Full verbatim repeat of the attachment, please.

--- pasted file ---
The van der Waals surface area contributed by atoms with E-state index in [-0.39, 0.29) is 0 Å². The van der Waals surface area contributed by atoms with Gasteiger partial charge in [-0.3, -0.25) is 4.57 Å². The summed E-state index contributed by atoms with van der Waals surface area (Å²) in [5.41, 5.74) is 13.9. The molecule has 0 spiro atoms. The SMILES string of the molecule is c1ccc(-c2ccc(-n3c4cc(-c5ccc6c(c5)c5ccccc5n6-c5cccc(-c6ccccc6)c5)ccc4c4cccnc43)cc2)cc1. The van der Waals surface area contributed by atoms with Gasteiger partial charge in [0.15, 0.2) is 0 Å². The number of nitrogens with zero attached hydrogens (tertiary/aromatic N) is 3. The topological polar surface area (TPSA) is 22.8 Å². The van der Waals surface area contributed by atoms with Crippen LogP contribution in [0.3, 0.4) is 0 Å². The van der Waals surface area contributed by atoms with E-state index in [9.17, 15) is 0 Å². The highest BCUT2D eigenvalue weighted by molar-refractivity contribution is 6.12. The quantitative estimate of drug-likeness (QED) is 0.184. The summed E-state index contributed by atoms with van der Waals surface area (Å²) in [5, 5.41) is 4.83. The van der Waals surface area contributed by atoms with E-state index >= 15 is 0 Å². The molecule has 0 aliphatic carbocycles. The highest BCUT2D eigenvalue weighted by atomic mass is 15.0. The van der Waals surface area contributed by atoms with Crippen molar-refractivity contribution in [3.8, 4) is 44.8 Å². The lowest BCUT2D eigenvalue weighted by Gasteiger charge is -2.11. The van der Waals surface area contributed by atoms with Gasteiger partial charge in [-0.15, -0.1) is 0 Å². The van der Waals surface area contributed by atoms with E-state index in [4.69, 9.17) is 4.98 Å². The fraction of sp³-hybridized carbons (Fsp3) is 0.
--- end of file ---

The van der Waals surface area contributed by atoms with E-state index in [-0.39, 0.29) is 0 Å². The van der Waals surface area contributed by atoms with Gasteiger partial charge in [-0.3, -0.25) is 4.57 Å². The summed E-state index contributed by atoms with van der Waals surface area (Å²) in [5.41, 5.74) is 13.9. The molecule has 0 spiro atoms. The SMILES string of the molecule is c1ccc(-c2ccc(-n3c4cc(-c5ccc6c(c5)c5ccccc5n6-c5cccc(-c6ccccc6)c5)ccc4c4cccnc43)cc2)cc1. The van der Waals surface area contributed by atoms with Gasteiger partial charge in [0.15, 0.2) is 0 Å². The number of nitrogens with zero attached hydrogens (tertiary/aromatic N) is 3. The topological polar surface area (TPSA) is 22.8 Å². The van der Waals surface area contributed by atoms with Crippen LogP contribution in [0.3, 0.4) is 0 Å². The van der Waals surface area contributed by atoms with E-state index in [9.17, 15) is 0 Å². The highest BCUT2D eigenvalue weighted by molar-refractivity contribution is 6.12. The quantitative estimate of drug-likeness (QED) is 0.184. The summed E-state index contributed by atoms with van der Waals surface area (Å²) in [5, 5.41) is 4.83. The van der Waals surface area contributed by atoms with E-state index >= 15 is 0 Å². The molecule has 0 aliphatic carbocycles. The highest BCUT2D eigenvalue weighted by atomic mass is 15.0. The van der Waals surface area contributed by atoms with Crippen molar-refractivity contribution in [3.8, 4) is 44.8 Å². The lowest BCUT2D eigenvalue weighted by Gasteiger charge is -2.11. The van der Waals surface area contributed by atoms with Gasteiger partial charge in [-0.15, -0.1) is 0 Å². The van der Waals surface area contributed by atoms with E-state index in [4.69, 9.17) is 4.98 Å². The fraction of sp³-hybridized carbons (Fsp3) is 0.